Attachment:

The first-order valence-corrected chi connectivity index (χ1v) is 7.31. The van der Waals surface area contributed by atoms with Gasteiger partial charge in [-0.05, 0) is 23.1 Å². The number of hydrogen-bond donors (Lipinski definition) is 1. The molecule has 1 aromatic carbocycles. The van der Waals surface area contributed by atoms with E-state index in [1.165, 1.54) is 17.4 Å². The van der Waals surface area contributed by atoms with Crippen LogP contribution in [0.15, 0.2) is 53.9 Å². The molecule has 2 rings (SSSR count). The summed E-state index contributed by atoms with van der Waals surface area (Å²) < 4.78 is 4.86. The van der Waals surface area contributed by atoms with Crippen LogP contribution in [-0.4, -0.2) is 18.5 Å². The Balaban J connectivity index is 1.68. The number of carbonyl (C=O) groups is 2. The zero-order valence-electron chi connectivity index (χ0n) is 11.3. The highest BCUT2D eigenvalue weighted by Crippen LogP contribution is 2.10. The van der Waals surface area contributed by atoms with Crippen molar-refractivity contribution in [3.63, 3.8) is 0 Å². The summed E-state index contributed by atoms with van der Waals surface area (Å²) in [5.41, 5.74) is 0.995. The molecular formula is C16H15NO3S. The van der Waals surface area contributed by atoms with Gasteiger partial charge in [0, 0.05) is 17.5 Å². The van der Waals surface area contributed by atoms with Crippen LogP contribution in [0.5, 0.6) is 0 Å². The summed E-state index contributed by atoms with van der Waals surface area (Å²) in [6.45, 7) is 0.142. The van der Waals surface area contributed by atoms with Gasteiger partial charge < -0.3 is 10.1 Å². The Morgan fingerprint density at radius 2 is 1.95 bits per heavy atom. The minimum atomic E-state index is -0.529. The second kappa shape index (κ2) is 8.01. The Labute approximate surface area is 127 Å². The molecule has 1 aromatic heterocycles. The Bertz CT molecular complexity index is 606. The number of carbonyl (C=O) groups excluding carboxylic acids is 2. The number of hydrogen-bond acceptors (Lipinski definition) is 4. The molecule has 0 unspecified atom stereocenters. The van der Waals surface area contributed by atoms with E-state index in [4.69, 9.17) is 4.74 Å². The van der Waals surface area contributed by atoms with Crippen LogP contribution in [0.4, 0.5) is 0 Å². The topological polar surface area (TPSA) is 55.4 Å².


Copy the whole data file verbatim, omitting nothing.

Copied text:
The first-order valence-corrected chi connectivity index (χ1v) is 7.31. The van der Waals surface area contributed by atoms with Gasteiger partial charge in [-0.05, 0) is 23.1 Å². The number of hydrogen-bond donors (Lipinski definition) is 1. The molecule has 1 aromatic carbocycles. The van der Waals surface area contributed by atoms with E-state index in [1.165, 1.54) is 17.4 Å². The van der Waals surface area contributed by atoms with Crippen LogP contribution in [0.15, 0.2) is 53.9 Å². The molecule has 2 rings (SSSR count). The summed E-state index contributed by atoms with van der Waals surface area (Å²) < 4.78 is 4.86. The van der Waals surface area contributed by atoms with Crippen LogP contribution in [-0.4, -0.2) is 18.5 Å². The Balaban J connectivity index is 1.68. The number of carbonyl (C=O) groups is 2. The zero-order valence-electron chi connectivity index (χ0n) is 11.3. The highest BCUT2D eigenvalue weighted by Crippen LogP contribution is 2.10. The van der Waals surface area contributed by atoms with Crippen molar-refractivity contribution in [3.63, 3.8) is 0 Å². The summed E-state index contributed by atoms with van der Waals surface area (Å²) in [5.41, 5.74) is 0.995. The molecular formula is C16H15NO3S. The van der Waals surface area contributed by atoms with Gasteiger partial charge in [0, 0.05) is 17.5 Å². The van der Waals surface area contributed by atoms with Crippen LogP contribution in [0.5, 0.6) is 0 Å². The summed E-state index contributed by atoms with van der Waals surface area (Å²) in [6.45, 7) is 0.142. The van der Waals surface area contributed by atoms with Gasteiger partial charge < -0.3 is 10.1 Å². The Morgan fingerprint density at radius 2 is 1.95 bits per heavy atom. The minimum atomic E-state index is -0.529. The second kappa shape index (κ2) is 8.01. The Labute approximate surface area is 127 Å². The molecule has 1 aromatic heterocycles. The Bertz CT molecular complexity index is 606. The number of carbonyl (C=O) groups excluding carboxylic acids is 2. The number of hydrogen-bond acceptors (Lipinski definition) is 4. The molecule has 0 unspecified atom stereocenters. The van der Waals surface area contributed by atoms with E-state index in [4.69, 9.17) is 4.74 Å². The van der Waals surface area contributed by atoms with Crippen LogP contribution in [0.4, 0.5) is 0 Å². The topological polar surface area (TPSA) is 55.4 Å².